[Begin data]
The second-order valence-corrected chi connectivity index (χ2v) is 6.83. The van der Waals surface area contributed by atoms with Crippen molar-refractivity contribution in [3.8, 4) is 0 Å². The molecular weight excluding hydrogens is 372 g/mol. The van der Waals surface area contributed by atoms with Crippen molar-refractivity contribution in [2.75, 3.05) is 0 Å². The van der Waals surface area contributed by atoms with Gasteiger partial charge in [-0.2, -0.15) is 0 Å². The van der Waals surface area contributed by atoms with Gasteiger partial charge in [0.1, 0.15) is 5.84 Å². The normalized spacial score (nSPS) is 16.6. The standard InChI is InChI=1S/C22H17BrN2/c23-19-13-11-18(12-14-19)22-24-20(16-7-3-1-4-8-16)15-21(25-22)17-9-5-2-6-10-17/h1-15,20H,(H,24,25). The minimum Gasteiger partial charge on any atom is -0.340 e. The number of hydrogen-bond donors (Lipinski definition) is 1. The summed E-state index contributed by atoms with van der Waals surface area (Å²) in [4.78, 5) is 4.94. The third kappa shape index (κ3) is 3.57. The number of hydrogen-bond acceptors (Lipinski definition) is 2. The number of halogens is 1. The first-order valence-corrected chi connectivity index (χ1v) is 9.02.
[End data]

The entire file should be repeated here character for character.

The second-order valence-corrected chi connectivity index (χ2v) is 6.83. The van der Waals surface area contributed by atoms with Crippen molar-refractivity contribution in [3.8, 4) is 0 Å². The molecular weight excluding hydrogens is 372 g/mol. The van der Waals surface area contributed by atoms with Crippen molar-refractivity contribution in [2.75, 3.05) is 0 Å². The van der Waals surface area contributed by atoms with Gasteiger partial charge in [-0.2, -0.15) is 0 Å². The van der Waals surface area contributed by atoms with Gasteiger partial charge in [0.1, 0.15) is 5.84 Å². The normalized spacial score (nSPS) is 16.6. The standard InChI is InChI=1S/C22H17BrN2/c23-19-13-11-18(12-14-19)22-24-20(16-7-3-1-4-8-16)15-21(25-22)17-9-5-2-6-10-17/h1-15,20H,(H,24,25). The minimum Gasteiger partial charge on any atom is -0.340 e. The number of hydrogen-bond donors (Lipinski definition) is 1. The summed E-state index contributed by atoms with van der Waals surface area (Å²) in [4.78, 5) is 4.94. The third kappa shape index (κ3) is 3.57. The number of hydrogen-bond acceptors (Lipinski definition) is 2. The number of halogens is 1. The first-order valence-corrected chi connectivity index (χ1v) is 9.02.